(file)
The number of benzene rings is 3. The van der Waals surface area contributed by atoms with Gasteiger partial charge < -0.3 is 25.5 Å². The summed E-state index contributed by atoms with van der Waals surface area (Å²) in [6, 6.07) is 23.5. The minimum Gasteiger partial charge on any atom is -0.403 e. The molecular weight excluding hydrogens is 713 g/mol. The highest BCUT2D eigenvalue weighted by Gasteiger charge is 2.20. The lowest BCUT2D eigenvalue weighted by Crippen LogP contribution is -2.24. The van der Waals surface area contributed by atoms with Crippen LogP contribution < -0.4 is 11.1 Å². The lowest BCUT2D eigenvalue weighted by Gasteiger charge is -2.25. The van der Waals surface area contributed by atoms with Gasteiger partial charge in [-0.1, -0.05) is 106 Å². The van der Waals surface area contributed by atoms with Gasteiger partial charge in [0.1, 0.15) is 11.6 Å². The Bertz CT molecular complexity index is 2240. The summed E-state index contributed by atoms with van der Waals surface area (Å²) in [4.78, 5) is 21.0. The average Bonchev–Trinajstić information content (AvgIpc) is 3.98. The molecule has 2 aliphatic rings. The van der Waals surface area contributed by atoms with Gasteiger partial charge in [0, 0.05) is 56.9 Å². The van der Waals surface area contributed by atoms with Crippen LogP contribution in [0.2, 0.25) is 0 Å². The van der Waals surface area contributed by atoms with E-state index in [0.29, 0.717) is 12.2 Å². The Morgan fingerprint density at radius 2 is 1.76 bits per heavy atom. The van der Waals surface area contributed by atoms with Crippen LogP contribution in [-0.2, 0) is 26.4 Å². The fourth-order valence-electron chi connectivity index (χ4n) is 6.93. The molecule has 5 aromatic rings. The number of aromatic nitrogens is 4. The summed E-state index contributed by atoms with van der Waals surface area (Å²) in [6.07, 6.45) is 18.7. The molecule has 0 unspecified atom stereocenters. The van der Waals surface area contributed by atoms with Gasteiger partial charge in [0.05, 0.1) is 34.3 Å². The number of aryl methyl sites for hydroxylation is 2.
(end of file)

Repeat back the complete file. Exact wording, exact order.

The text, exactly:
The number of benzene rings is 3. The van der Waals surface area contributed by atoms with Gasteiger partial charge < -0.3 is 25.5 Å². The summed E-state index contributed by atoms with van der Waals surface area (Å²) in [6, 6.07) is 23.5. The minimum Gasteiger partial charge on any atom is -0.403 e. The molecular weight excluding hydrogens is 713 g/mol. The highest BCUT2D eigenvalue weighted by Gasteiger charge is 2.20. The lowest BCUT2D eigenvalue weighted by Crippen LogP contribution is -2.24. The van der Waals surface area contributed by atoms with Crippen LogP contribution < -0.4 is 11.1 Å². The lowest BCUT2D eigenvalue weighted by Gasteiger charge is -2.25. The van der Waals surface area contributed by atoms with Gasteiger partial charge in [-0.1, -0.05) is 106 Å². The van der Waals surface area contributed by atoms with Gasteiger partial charge in [0.1, 0.15) is 11.6 Å². The Bertz CT molecular complexity index is 2240. The summed E-state index contributed by atoms with van der Waals surface area (Å²) in [4.78, 5) is 21.0. The average Bonchev–Trinajstić information content (AvgIpc) is 3.98. The molecule has 2 aliphatic rings. The van der Waals surface area contributed by atoms with Gasteiger partial charge in [0, 0.05) is 56.9 Å². The van der Waals surface area contributed by atoms with Crippen LogP contribution in [0.2, 0.25) is 0 Å². The van der Waals surface area contributed by atoms with E-state index in [0.29, 0.717) is 12.2 Å². The Morgan fingerprint density at radius 2 is 1.76 bits per heavy atom. The van der Waals surface area contributed by atoms with Crippen LogP contribution in [-0.2, 0) is 26.4 Å². The fourth-order valence-electron chi connectivity index (χ4n) is 6.93. The molecule has 5 aromatic rings. The number of aromatic nitrogens is 4. The summed E-state index contributed by atoms with van der Waals surface area (Å²) in [6.07, 6.45) is 18.7. The molecule has 0 unspecified atom stereocenters. The van der Waals surface area contributed by atoms with Gasteiger partial charge in [0.05, 0.1) is 34.3 Å². The number of aryl methyl sites for hydroxylation is 2.